Democracy Is Not a Western Idea

Democracy Is Not a Western Idea - PericlesOne thing that drives me crazy is this idea that the Greeks invented Democracy. Even if you go over to the Wikipedia page History of Democracy, Athens as held up as the first real democracy. Gratefully, it does discuss what it calls proto-democracies. But there is a problem with this: ancient Athens didn’t have much of a democracy. And truthfully, neither does the United States.

The Important Kind of Democracy

I found an excellent article from the May 1919 issue of American Journal of Sociology, The Origins of Democracy. It is by J L Gillin of the University of Wisconsin. He notes that there are different kinds of democracies. But his interest is in “democracies that provide equality of opportunity[1] as between individuals and different classes, not only political, but educational, social, and economic, opportunity.” In other words, social democracy.

Gillin then bluntly notes, “Nowhere as yet has this form of democracy been fully realized.” I now see that this kind of social democracy as what we really need to be working toward. Conservatives, by definition, will always see the current power structure as right. Thus, when slavery was common, they saw it as the way things should be. And the extreme lack of democracy in all ways (even political) is seen as correct. The end of history!

Democracy in Tribal Groups

Gillin quoted Lewis H Morgan on the Iroquois confederacy:

The principle of democracy… manifested itself in the retention by the gentiles of the right to elect their sachem [leaders] and chiefs, in the safeguards thrown around the office to prevent usurpation, and in a check upon the election held by the remaining gentes[2].

What’s more, Morgan wrote:

When the Athenians established the new political system, founded upon territory and upon property, the government was a pure democracy. It was no new theory, or special invention of the Athenian mind, but an old and familiar system, with an antiquity as great as that of the gentes themselves.

Gillin discussed many other ancient democratic systems, including the Hebrews. But the most interesting is his contention that democracy arose out of the natural connections of small tribes of as few as 50 people.

More recent work suggests that pre-neolithic groups were generally egalitarian. It was the rise of cities and agriculture that brought social hierarchy (eg, kings, priests) and set roles for the sexes.

Hardwired for Democracy

Humans appear to be hardwired for democracy. In Nature Human Behaviour Kanakogi et al published Preverbal Infants Affirm Third-Party Interventions That Protect Victims From Aggressors (30 January 2017). What this seems to indicate is that babies as young as six-months-old have an innate sense of justice. And democracy is all about justice.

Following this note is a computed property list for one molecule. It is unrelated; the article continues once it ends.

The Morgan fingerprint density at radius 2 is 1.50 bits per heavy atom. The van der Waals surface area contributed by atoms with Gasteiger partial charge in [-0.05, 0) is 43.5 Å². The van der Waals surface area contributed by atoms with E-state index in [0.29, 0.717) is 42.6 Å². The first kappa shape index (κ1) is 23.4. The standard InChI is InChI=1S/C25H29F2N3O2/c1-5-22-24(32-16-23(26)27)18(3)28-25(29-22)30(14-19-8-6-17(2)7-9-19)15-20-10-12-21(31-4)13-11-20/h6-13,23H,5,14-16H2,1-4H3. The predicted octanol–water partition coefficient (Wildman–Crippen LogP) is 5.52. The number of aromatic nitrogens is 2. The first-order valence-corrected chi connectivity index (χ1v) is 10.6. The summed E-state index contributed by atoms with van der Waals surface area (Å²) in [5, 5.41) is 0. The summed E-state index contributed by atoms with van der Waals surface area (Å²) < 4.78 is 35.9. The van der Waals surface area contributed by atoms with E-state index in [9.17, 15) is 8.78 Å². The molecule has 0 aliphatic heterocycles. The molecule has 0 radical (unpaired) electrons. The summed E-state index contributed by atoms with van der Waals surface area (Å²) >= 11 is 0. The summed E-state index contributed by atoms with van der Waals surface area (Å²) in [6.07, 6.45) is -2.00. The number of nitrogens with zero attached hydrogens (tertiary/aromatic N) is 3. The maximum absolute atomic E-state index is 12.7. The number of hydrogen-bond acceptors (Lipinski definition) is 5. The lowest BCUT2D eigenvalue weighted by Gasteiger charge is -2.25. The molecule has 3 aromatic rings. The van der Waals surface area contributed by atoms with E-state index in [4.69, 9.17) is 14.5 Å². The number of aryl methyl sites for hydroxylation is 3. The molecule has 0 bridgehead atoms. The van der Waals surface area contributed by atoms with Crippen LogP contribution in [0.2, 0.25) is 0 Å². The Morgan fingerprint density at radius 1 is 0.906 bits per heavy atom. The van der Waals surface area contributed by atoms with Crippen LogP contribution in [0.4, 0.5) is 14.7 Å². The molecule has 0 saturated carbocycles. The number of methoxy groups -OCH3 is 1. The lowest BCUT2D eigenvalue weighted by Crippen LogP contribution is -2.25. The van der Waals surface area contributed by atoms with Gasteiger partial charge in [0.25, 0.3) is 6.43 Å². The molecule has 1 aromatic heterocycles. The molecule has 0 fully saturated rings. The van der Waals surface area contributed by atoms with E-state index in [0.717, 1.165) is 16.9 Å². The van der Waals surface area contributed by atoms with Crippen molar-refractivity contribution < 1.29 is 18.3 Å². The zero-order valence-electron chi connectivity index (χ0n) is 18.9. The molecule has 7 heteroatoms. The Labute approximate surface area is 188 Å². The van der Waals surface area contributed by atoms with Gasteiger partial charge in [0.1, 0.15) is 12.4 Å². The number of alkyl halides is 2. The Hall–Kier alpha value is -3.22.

The problem is that socialization leads us to accept that certain injustices aren’t. That’s where we get ideas like the divine right of kings and meritocracy. It’s funny — Isn’t it? — that the overwhelming number of meritocratic people are third basers. When believers in meritocracy are pushed on this issue, they always retreat into genetics. And not only is this contrary to what science teaches us, it is just the modern equivalent of the divine right of kings.

Short-Circuiting Democracy in the West

Most people believe we are better off now than in the past. But pre-neolithic tribes seem to have a stronger sense of democracy. And even in the last 40 years, we’ve seen the United States regress substantially with regards to egalitarianism and democracy. This has reached a point where Republicans, by and large, don’t even believe in democracy.

If we are to survive, we start by seeing that democracy is not some western concept that we just “get.” Rather, we have developed a society that does all it can to stratify us for no reason other than to make the powerful more so. And this makes sense. In a tribe of 50 people, you simply can’t be that much more powerful than anyone else. In a global society of 7 billion, you can be much more powerful.

The fact that Mark Zuckerberg has approximately a half-million times as much wealth as the median American makes no sense. Yet most people are so used to this kind of un-democratic fact that it doesn’t even occur to them that there is a problem.

We Need to Change

Social democracy is our birthright. But we have allowed a system to thrive, based on the myth of meritocracy, that deprives us of it. Democracy is not a western idea. But the west has done an amazing job of retaining the pretense of democracy while depriving it of most of its meaning.


[1] Gillin is not using this phrase as it is normally used in political discourse today as simply a way to justify actual inequality. Clearly, real equality of opportunity is not just that the poor have the same legal opportunity as the rich. There is no equality of opportunity when a poor person has no capital to start a business while the rich have millions of dollars. The use of “equality of opportunity” in this case is nothing but propaganda meant to obscure the truth and stop social change.

[2] This is a slightly difficult concept. It is basically the group of people who are allowed to vote. It’s like “property owners” at the start of the United States. But instead, the group is defined by blood-relations.